Want the other 8 Yays in this section? Download the ebook now and why not mention this blog post in your next blog?

Yay! 3 – Twitter

Image representing Twitter as depicted in Crun...

Image via CrunchBase

1: Ask for the business

We’re so bombarded with people telling us that we shouldn’t use Twitter to sell, and social media is about being social, that we’re scared to put a foot wrong.  I’m not saying those statements are wrong – anyone who has known me for any length of time knows I’m a great believer in the ‘Social’ in social media.  However, most of us are there to build our businesses – we’re not just in it for a laugh. So I’ll be interested to see how many of you take up my next challenge – which is to ask for the business.  Not from your followers, but from people they know.  In the true spirit of networking, ask your followers if there’s anyone they could refer you to:

–       Who do you know who needs xxxx, I’d love an introduction

–       If anyone says they’re struggling with xxxx pass them my way, I may be able to help

–       Do you know someone looking for xxxx, please introduce me to them

No hard sell, no desperate please, just straightforward networking. If you see others posting this kind of thing, think about who you’ve seen or know who has been saying they have that particular problem recently, and introduce them.  I get a lot of my suppliers from Twitter, but I also post Tweets looking for suppliers that get no response – one of those could be one that may bring you business.  So go on, ask for the business – I dare you ;)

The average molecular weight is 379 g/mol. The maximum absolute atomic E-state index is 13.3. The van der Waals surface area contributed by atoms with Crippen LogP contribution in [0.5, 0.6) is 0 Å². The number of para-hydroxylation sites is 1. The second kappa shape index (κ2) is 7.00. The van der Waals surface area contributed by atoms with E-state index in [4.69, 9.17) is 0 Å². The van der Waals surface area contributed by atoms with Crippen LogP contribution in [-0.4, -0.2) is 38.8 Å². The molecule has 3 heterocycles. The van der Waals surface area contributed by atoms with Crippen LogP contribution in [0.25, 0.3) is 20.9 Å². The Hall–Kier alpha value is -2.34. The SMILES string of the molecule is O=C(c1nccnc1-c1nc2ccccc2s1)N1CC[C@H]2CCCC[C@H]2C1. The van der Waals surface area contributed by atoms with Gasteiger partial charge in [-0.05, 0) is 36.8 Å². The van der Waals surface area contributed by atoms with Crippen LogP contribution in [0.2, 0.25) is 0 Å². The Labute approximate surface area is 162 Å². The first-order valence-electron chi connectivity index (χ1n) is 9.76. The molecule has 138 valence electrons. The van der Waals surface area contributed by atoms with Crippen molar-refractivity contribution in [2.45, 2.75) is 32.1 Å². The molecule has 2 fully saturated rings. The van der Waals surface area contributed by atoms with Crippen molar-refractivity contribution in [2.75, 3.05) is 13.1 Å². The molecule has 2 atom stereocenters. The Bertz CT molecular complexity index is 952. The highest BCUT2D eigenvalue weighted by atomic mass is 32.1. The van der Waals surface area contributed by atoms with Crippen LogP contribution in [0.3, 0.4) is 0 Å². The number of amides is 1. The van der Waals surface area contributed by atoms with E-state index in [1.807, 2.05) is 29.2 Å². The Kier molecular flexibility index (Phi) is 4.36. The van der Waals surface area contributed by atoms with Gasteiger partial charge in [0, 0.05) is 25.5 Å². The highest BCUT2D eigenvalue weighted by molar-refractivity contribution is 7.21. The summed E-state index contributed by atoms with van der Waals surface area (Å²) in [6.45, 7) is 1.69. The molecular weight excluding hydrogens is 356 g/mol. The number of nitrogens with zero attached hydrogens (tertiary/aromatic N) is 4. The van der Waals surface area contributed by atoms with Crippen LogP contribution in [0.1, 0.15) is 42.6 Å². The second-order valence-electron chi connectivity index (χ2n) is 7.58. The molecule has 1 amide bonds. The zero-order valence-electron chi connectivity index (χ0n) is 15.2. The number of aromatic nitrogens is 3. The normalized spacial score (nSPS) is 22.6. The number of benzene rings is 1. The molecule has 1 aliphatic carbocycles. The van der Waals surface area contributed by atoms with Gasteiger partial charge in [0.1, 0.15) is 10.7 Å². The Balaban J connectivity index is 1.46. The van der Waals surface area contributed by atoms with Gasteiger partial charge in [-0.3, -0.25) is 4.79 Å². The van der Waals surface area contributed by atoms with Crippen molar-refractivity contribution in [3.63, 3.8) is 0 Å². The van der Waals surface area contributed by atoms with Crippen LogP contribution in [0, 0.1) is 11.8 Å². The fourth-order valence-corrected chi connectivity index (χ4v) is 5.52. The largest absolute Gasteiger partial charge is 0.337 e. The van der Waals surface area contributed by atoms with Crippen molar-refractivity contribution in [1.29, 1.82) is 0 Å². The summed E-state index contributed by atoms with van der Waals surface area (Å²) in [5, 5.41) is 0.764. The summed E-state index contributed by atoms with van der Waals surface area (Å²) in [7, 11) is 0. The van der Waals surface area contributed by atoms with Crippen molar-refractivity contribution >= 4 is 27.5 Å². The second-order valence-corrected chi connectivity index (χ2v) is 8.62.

2: Track your results

As in anything, it’s nice to see how well you’re doing on Twitter. There are many tools out there to measure Twitter impact, both free and paid. Twittercounter www.Twittercounter.com will track the amount of followers you have, predict how many you’ll have in X days and allow you to see how many Tweets you’re sending a day. Tweetstatswww.Tweetstats.com – this is an amazing free application that will graph your Tweet stats for you.  Tweetreachwww.Tweetreach.com – will tell you how many people your Tweets reached, counting reTweets – well worth playing with.  SocialMentionwww.socialmention.com – allows you to track mentions of your name in various social media and is very addictive! There are many paid Social Media tracking systems out there – of these, in my opinion, Sprout Social is the best – www.sproutsocial.com. Pricing starts at $39 per month.